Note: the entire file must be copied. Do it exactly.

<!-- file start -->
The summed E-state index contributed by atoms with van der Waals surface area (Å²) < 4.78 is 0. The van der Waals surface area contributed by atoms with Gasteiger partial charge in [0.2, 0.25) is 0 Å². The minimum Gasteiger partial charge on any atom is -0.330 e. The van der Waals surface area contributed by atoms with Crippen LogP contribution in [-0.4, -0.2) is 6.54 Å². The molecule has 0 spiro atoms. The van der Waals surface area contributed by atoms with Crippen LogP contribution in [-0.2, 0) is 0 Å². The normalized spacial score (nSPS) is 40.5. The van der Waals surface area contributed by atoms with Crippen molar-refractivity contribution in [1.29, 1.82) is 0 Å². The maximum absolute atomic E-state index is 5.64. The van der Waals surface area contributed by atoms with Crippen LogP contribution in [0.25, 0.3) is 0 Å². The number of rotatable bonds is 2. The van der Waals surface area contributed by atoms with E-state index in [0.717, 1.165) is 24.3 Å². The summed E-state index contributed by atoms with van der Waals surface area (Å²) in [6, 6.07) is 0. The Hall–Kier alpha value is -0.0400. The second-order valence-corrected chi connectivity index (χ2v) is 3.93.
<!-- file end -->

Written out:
The summed E-state index contributed by atoms with van der Waals surface area (Å²) < 4.78 is 0. The van der Waals surface area contributed by atoms with Gasteiger partial charge in [0.2, 0.25) is 0 Å². The minimum Gasteiger partial charge on any atom is -0.330 e. The van der Waals surface area contributed by atoms with Crippen LogP contribution in [-0.4, -0.2) is 6.54 Å². The molecule has 0 spiro atoms. The van der Waals surface area contributed by atoms with Crippen LogP contribution in [-0.2, 0) is 0 Å². The normalized spacial score (nSPS) is 40.5. The van der Waals surface area contributed by atoms with Crippen molar-refractivity contribution in [1.29, 1.82) is 0 Å². The maximum absolute atomic E-state index is 5.64. The van der Waals surface area contributed by atoms with Crippen LogP contribution in [0.25, 0.3) is 0 Å². The number of rotatable bonds is 2. The van der Waals surface area contributed by atoms with E-state index in [0.717, 1.165) is 24.3 Å². The summed E-state index contributed by atoms with van der Waals surface area (Å²) in [6, 6.07) is 0. The Hall–Kier alpha value is -0.0400. The second-order valence-corrected chi connectivity index (χ2v) is 3.93.